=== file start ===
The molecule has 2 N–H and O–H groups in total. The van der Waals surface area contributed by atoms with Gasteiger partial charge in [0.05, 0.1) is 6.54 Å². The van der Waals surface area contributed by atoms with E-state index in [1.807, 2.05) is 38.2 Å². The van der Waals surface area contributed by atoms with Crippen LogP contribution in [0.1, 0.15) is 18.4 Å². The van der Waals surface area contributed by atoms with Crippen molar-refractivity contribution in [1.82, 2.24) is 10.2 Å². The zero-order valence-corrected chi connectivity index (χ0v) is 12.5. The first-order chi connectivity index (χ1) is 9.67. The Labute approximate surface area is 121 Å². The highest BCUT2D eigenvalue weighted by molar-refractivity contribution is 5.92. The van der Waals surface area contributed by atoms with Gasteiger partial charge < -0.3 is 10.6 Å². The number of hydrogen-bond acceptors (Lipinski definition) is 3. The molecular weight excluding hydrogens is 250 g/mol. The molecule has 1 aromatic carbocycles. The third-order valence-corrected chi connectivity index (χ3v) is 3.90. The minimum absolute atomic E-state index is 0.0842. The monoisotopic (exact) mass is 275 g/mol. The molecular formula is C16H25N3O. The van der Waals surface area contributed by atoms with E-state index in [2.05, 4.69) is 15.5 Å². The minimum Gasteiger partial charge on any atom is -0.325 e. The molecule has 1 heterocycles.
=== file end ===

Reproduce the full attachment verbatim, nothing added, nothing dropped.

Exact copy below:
The molecule has 2 N–H and O–H groups in total. The van der Waals surface area contributed by atoms with Gasteiger partial charge in [0.05, 0.1) is 6.54 Å². The van der Waals surface area contributed by atoms with E-state index in [1.807, 2.05) is 38.2 Å². The van der Waals surface area contributed by atoms with Crippen LogP contribution in [0.1, 0.15) is 18.4 Å². The van der Waals surface area contributed by atoms with Crippen molar-refractivity contribution in [1.82, 2.24) is 10.2 Å². The zero-order valence-corrected chi connectivity index (χ0v) is 12.5. The first-order chi connectivity index (χ1) is 9.67. The Labute approximate surface area is 121 Å². The highest BCUT2D eigenvalue weighted by molar-refractivity contribution is 5.92. The van der Waals surface area contributed by atoms with Gasteiger partial charge < -0.3 is 10.6 Å². The number of hydrogen-bond acceptors (Lipinski definition) is 3. The molecular weight excluding hydrogens is 250 g/mol. The molecule has 1 aromatic carbocycles. The third-order valence-corrected chi connectivity index (χ3v) is 3.90. The minimum absolute atomic E-state index is 0.0842. The monoisotopic (exact) mass is 275 g/mol. The molecular formula is C16H25N3O. The van der Waals surface area contributed by atoms with E-state index in [2.05, 4.69) is 15.5 Å². The minimum Gasteiger partial charge on any atom is -0.325 e. The molecule has 1 heterocycles.